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This article in CS

  1. Vol. 40 No. 1, p. 196-203
     
    Received: Nov 9, 1998


    * Corresponding author(s): bhuang@oz.oznet.ksu.edu
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doi:10.2135/cropsci2000.401196x

Root Physiological Characteristics Associated with Drought Resistance in Tall Fescue Cultivars

  1. Bingru Huang *a and
  2. Hongwen Gaob
  1. a Department of Horticulture, Forestry & Recreation Resources, Kansas State University, Manhattan, KS 66506 USA
    b Shanxi Academy of Agricultural Science, Taiyuan, Shanxi 030031, People's Republic of China

Abstract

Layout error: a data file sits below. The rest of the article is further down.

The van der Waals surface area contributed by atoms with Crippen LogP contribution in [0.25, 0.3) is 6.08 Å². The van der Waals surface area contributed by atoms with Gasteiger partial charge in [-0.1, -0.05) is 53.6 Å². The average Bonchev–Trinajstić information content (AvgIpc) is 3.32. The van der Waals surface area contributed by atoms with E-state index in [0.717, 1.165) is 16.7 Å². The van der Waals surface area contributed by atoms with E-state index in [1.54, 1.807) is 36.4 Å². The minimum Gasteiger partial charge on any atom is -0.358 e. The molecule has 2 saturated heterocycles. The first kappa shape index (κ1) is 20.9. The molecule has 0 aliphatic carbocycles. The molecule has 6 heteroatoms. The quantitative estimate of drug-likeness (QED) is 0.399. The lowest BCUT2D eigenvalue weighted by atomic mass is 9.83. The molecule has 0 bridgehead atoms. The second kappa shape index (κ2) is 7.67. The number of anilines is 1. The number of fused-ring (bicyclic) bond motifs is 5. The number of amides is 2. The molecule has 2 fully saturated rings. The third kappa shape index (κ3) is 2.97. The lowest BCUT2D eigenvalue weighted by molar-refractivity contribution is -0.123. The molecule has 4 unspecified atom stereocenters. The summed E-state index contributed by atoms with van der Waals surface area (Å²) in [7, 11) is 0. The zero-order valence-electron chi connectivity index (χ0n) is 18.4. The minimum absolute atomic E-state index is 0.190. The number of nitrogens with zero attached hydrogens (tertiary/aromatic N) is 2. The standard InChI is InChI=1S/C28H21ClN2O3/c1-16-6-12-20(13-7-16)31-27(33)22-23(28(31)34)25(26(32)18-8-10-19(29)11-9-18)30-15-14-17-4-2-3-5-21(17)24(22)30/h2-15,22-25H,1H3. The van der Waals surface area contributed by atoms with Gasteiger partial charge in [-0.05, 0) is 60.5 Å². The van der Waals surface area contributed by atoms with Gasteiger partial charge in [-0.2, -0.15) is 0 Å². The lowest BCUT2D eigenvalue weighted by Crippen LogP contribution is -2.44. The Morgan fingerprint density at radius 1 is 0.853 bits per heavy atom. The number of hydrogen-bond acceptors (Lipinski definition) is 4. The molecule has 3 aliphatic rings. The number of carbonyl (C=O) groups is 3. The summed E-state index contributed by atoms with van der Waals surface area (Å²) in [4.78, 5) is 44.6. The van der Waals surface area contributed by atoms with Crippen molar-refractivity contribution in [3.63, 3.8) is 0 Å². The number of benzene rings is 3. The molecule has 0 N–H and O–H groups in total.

Knowledge of root traits associated with drought tolerance is important for further understanding drought tolerance mechanisms of the whole plant. The experiment was designed to investigate effects of drought stress on root physiological activities of six cultivars (Kentucky-31, Falcon II, Houndog V, Phoenix, Rebel Jr., and Bonsai) of tall fescue (Festuca arundinacea Schreb.) varying in drought resistance. Grasses were grown in well-watered or drying (nonirrigated) soil for 35 d in a greenhouse. Drying reduced root length and dry mass in the 0- to 20-cm layer for all six cultivars. Root length and dry mass in the 40- to 60-cm layer was enhanced for Houndog V, Falcon II, and Kentucky-31; was not affected for Phoenix and Bonsai; and was reduced for Rebel Jr. by soil drying. Water uptake rates for Falcon II and Kentucky-31 decreased with soil drying in the 0- to 20-cm layer but increased in the 40- to 60-cm layer. Soil drying limited water uptake by Rebel Jr. in both layers. Drought stress increased root mortality in the 0- to 20-, 20- to 40-, and 40- to 60-cm layers, but the increase was most dramatic in the surface soil layer. The increase in root mortality in each soil layer was most severe for Rebel Jr. and least severe for Kentucky-31. Root death of tall fescue cultivars during drought was positively correlated with root desiccation, as evidenced by severe leakage of organic solutes from roots in drying soil. Carbohydrate supply to roots was not a contributor to root death during drought stress. This was supported by the increased or unaffected total nonstructural carbohydrates in both shoots and roots, and the increased C allocation to roots under soil drying conditions.

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